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Acclaimed Playwright/Director Prof. Natsu Onoda Power’s Interactive “Okinawa Field Trip” Invites Virtual Audiences to Join a Bus Exploration of Islands and Military Presence April 19-29, 2021

Part of Georgetown University Theater & Performance Studies Program season, creative participatory project combines protests, Pacific beaches, and puppets 

Washington, DC — Singular playwright-director Natsu Onoda Power, known for her “bracingly original and head-spinning” (Boston Globe) and “breathtakingly imaginative, eye-delighting” (Washington Post) work, creates a new interactive and virtual theater experience “Okinawa Field Trip” to transport audiences out of their pandemic-bound living rooms Monday, April 19 – Thursday, April 22, 2021 at 7 p.m. and Monday, April 26 – Thursday, April 29, 2021 at 7 p.m.

The virtual event serves as the main project in the Georgetown University Theater & Performance Studies Program’s 2020-21 home season, “Seeds of Change: Reimagining the World,” celebrating the Davis Performing Arts Center’s 15th anniversary. 

The multiple Helen Hayes Award-winning (“The Lathe of Heaven,” Spooky Action Theater/Georgetown University) GU Theater & Performance Studies Professor develops the project with a group of students, loading clusters of virtual participants aboard a “bus” to “real-and-imaginary” Okinawa. As the bus travels through time and space, the audiences will encounter characters from Okinawan folk tales, take selfies on beautiful beaches, meet a lonely ghost of a U.S. soldier, sample some delicious Okinawan food, and observe a contemporary-day protest against the construction of a new US Marine base in Henoko Bay. 

With the assistance of host Doug, a dugong (critically endangered marine mammal related to a manatee that dwells in waters off Okinawa Prefecture), the whimsical and powerful “Okinawa Field Trip” explores themes of environmental issues alongside US-Japan relationships, social justice, and historical reconciliation.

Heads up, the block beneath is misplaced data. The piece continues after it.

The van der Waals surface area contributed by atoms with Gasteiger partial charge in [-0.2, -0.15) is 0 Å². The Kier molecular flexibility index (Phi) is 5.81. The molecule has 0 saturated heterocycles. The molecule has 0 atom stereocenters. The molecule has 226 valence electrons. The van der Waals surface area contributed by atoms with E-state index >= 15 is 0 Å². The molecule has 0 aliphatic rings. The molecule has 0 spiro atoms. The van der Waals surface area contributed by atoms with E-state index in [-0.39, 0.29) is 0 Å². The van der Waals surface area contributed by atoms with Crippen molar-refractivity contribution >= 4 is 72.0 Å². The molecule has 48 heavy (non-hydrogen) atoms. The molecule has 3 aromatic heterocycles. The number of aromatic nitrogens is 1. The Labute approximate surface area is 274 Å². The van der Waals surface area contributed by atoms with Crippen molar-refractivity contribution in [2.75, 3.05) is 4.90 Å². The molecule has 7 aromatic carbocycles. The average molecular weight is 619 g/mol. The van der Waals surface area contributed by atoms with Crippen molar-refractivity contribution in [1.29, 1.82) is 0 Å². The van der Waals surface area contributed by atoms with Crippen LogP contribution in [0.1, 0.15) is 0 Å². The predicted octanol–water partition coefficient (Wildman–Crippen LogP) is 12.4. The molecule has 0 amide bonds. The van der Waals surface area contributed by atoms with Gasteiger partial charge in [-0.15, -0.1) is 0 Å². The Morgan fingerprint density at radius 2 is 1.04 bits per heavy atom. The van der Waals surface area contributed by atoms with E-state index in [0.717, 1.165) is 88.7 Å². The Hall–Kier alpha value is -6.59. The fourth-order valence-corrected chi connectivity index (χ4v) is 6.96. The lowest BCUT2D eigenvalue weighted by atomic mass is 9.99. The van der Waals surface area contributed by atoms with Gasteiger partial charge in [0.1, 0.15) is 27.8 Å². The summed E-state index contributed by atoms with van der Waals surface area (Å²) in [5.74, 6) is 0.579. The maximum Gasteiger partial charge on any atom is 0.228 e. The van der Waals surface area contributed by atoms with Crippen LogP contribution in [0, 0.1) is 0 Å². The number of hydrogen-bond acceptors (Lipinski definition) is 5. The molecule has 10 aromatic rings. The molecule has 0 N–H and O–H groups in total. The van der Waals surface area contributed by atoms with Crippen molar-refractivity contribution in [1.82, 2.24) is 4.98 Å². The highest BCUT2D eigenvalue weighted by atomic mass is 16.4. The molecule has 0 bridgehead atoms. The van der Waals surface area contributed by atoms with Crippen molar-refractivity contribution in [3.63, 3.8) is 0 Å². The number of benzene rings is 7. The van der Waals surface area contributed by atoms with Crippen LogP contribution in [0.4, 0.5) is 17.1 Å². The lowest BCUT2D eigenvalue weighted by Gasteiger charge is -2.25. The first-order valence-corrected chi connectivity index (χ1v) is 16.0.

As Onoda Power describes the project, “Think ‘Magical Mystery Tour’ meets ‘Get on the Bus’ meets ‘The March of the Penguins’… But interactive!” She notes, “Okinawa is simultaneously the most beautiful, the most welcoming, the most oppressed, and the most haunted place I have ever been.” 

Mainland Japan-born Onoda Power went to Okinawa for the first time in Sept. 2019 to begin conducting research for a new play. When she returned to the island in March 2020, her trip was unexpectedly prolonged when the worldwide COVID-19 pandemic broke out and flights were cancelled. During her extended stay, Power learned about and live streamed nonviolent protests by residents that have taken place daily for the past 20 years (except Sundays, holidays, and typhoon days), against the expansion of a United States military base.

Prof. Maya E. Roth, artistic director of the Davis Performing Arts Center, says, “‘Okinawa Field Trip’ speaks to our ‘Seeds of Change: Reimagining the World’ season theme on many levels. It exemplifies our developmental incubation of new work and experimentation with new ways of making theater. We are thrilled to support faculty member Natsu Onoda Power as artist, activist, and researcher, and her commitment to multimedia experimentation—involving students and guest artists—and to cross-cultural community engagement, including Natsu’s ‘Adaptation’ class as they assist in adapting Okinawan folk tales for the project, as well as artists and activists in Okinawa.”

Both “Okinawa Field Trip” and Onoda Power’s “Okinawa Demo Reel”—an episodic video project featured as part of Studio Theatre’s new work incubator series, Studio R&D: Works in Process—are all part of COVID-era development of a new production intended for eventual live audiences. Studio’s “Okinawa Demo Reel” includes three installments: “Taco Rice,” “A Protest in Three Acts,” and “Protest Chess,” and allows audiences a window into Onoda Power’s creative process as she creates a play about imperialism, colonialism, militarization and connecting across differences. Prof. Soyica Colbert, Idol Family Professor and Interim Dean at Georgetown College, who is also professor of African American Studies and Theater & Performance Studies, serves as dramaturg for the projects.